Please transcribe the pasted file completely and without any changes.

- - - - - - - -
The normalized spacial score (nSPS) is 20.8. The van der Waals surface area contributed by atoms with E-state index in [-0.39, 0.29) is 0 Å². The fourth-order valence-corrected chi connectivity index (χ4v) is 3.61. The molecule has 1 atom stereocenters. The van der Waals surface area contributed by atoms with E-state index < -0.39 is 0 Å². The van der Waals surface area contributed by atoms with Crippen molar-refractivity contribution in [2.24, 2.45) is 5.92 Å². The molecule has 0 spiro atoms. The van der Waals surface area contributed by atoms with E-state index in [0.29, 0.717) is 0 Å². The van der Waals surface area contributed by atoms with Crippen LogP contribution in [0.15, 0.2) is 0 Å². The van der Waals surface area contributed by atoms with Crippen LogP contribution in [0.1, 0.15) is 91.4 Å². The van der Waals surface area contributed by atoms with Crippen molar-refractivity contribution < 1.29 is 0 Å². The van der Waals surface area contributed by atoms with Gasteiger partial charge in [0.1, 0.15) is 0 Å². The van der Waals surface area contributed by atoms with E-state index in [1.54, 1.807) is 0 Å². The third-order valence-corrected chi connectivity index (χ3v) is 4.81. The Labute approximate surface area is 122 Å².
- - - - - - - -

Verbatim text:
The normalized spacial score (nSPS) is 20.8. The van der Waals surface area contributed by atoms with E-state index in [-0.39, 0.29) is 0 Å². The fourth-order valence-corrected chi connectivity index (χ4v) is 3.61. The molecule has 1 atom stereocenters. The van der Waals surface area contributed by atoms with E-state index < -0.39 is 0 Å². The van der Waals surface area contributed by atoms with Crippen molar-refractivity contribution in [2.24, 2.45) is 5.92 Å². The molecule has 0 spiro atoms. The van der Waals surface area contributed by atoms with E-state index in [0.29, 0.717) is 0 Å². The van der Waals surface area contributed by atoms with Crippen LogP contribution in [0.15, 0.2) is 0 Å². The van der Waals surface area contributed by atoms with Crippen LogP contribution in [0.1, 0.15) is 91.4 Å². The van der Waals surface area contributed by atoms with Crippen molar-refractivity contribution < 1.29 is 0 Å². The van der Waals surface area contributed by atoms with Gasteiger partial charge in [0.1, 0.15) is 0 Å². The van der Waals surface area contributed by atoms with E-state index in [1.54, 1.807) is 0 Å². The third-order valence-corrected chi connectivity index (χ3v) is 4.81. The Labute approximate surface area is 122 Å².